As he patrolled Floating Feather Road in an SUV, Subasic talked freely about his family’s flight from Bosnia and the barge that carried his family across a lake under gunfire.
Subasic remembers frequent walks from his family’s apartment on Allumbaugh Street to the movie theater, where he picked up on American slang. His father, a metal and woodworker in Bosnia, and his mother, a former bookkeeper, took jobs as janitors, cleaning office buildings at night.
He remembers “looking all kinds of lost” on his first day at West Junior High School. Most of his Bosnian friends were enrolled in refugee student programs at Riverglen Junior High. He thought a boy approaching him intended to punch him. Instead, the boy introduced himself and offered to show Subasic how to find his classes.
The kindness was the beginning of what Subasic calls an easy transition — easier than those faced by refugees from non-Western countries, especially adults. When he emigrated to the U.S., he was already steeped in rock ’n’ roll and spoke English.
“I never had any conflict,” he said. “If anything, people were super welcoming and encouraging.”
Subasic worked his first job at a fast-food restaurant, starting several months after arriving in Boise. He now lives alone at the Boise home he owns, and he works out at a mixed martial arts gym four or five times a week. Subasic retains the hardships of growing up in a nation at war, but he is as acclimated as a first-generation refugee can be.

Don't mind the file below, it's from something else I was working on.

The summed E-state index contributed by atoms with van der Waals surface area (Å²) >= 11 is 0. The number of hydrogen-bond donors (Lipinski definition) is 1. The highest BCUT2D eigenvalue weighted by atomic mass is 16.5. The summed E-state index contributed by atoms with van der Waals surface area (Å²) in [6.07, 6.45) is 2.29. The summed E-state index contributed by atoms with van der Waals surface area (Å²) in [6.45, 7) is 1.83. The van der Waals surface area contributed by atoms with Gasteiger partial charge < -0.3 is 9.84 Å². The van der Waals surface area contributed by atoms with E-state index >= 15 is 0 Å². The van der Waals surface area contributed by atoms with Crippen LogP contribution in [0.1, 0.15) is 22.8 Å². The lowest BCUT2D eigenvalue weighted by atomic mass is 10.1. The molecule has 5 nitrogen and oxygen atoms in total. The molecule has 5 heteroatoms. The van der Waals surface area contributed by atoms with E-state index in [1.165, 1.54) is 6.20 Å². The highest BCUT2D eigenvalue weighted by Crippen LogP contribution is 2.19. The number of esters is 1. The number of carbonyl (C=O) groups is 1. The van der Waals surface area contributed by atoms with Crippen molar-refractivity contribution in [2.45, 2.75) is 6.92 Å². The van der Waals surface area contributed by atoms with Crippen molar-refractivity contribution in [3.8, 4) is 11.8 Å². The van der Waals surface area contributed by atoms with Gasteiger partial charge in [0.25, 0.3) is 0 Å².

Many of the refugees he interacts with on the job or in the vegetable aisle are from African or Middle Eastern countries. They struggle with the English language and American culture. They are starting over, figuring out how to get to the doctor’s office or file paperwork to receive refugee benefits. Some fear police because of experiences back home.
“Your education and your work experience doesn’t count for anything,” he said. “You are a blank slate. You might as well be 16 and looking for your first job, except over there you were a college professor.”
Research shows many refugees struggle to make ends meet. In 2013, Hutson published a study of the financial gains made by 169 refugee families in Idaho who had arrived in the previous decade.
Increasing the speed that people move up is a target for all of us. Nobody wants to say flat wages are a good thing.
Julianne Donnelly Tzul, International Rescue Commission’s Boise director